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Memoir As Truth-Telling: Orange is the New Black

We’re all aware of the popular Netflix drama, Orange is the New Black, but how many people were interested in the real memoir by Piper Kerman, which the series is based on?  If you look at the book’s sales after the show aired, you can see that Kerman did well for herself telling the stories of “Litchfield”‘s inmates.  The show itself has been lauded for its representation of women from all different cultures, backgrounds, and circumstances and the steps which led them to incarceration.  However, the representation of one particular inmate–Kerman/Chapman’s lover and the reason for her downfall, Alex Vause–has led her real-life persona to write her own version of what happened.

Cleary Wolters, Alex Vause’s inspiration and the alleged lockup lover of Kerman/Chapman, claims that in reality, she and Kerman never had sex in prison.  She also claims that her real-life experience is vastly different than what is portrayed in the Netflix series, so much so that she decided to write Out of Orange: A Memoir to clear up some misconceptions about her involvement in Kerman’s narrative.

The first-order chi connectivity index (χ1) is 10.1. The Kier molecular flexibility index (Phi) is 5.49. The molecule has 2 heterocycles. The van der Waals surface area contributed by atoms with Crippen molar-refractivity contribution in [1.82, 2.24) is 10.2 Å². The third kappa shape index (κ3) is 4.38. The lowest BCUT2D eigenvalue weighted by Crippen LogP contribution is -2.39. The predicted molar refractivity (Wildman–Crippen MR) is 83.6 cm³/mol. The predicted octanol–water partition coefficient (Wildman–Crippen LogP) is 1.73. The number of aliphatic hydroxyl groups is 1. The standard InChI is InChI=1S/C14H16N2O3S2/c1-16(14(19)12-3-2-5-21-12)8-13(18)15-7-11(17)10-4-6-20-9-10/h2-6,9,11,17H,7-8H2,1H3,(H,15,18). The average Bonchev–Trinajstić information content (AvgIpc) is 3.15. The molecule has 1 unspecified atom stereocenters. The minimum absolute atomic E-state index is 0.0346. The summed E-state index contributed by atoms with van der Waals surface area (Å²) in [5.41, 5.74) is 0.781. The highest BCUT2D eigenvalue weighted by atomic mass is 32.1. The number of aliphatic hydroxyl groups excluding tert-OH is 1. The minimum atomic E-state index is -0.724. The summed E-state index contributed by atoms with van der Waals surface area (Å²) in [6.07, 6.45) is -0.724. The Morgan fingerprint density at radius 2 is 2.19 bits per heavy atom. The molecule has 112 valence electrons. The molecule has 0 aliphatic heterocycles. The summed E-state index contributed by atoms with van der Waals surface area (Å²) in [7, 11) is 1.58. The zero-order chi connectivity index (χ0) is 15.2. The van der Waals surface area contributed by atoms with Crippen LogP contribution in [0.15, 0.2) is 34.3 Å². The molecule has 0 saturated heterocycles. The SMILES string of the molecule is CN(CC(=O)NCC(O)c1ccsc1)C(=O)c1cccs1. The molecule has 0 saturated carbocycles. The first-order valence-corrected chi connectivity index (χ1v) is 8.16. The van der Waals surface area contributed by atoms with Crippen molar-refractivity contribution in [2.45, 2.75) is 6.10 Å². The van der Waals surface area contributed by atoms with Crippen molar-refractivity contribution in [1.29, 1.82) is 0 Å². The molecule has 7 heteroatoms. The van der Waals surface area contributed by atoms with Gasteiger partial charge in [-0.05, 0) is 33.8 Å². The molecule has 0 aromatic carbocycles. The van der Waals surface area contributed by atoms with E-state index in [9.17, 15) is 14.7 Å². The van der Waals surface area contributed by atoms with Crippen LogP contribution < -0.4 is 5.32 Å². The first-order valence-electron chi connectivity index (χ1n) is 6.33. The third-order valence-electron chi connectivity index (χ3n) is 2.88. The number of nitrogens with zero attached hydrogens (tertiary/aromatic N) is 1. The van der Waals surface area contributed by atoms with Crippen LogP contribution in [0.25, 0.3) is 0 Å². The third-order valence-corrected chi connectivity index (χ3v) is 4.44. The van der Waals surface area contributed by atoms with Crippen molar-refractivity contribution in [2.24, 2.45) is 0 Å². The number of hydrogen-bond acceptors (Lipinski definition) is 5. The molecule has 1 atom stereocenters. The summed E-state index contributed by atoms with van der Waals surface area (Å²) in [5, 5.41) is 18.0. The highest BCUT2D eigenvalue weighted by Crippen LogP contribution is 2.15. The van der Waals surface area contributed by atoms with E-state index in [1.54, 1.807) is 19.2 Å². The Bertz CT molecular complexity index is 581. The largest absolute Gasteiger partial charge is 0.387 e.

According to Wolters, she and Kerman were only ever in the same facility for five weeks, when they were brought together to testify against someone else involved in their case.  In the Vanity Fair article, she says “‘We were ghosts of the humans we had once been, milling about amongst hundreds of other human ghosts, shackled and chained, prodded through transport centers at gunpoint, moved through holding facilities.'”  She also claims that, when the two were shackled together on the flight to the hearing, “Kerman refused to even speak to her.”

In this week’s reading from Joy Castro’s Family Trouble, Castro and other authors of memoir discuss the importance of balancing the truth of your story with the privacy of others, and I think that this issue is one of the most recognizable instances of someone involved in another author’s narrative taking that narrative and re-writing it to fit their truth.  Just as Lorraine López describes her sister’s response to her memoir about their childhood, which is to write her own account of the story, I think that Wolters’ decision to challenge Kerman’s narrative and lay it all out there for the reader to decide is immensely brave.  I’m really interested to read both memoirs side-by-side and gleaning what I can from them.

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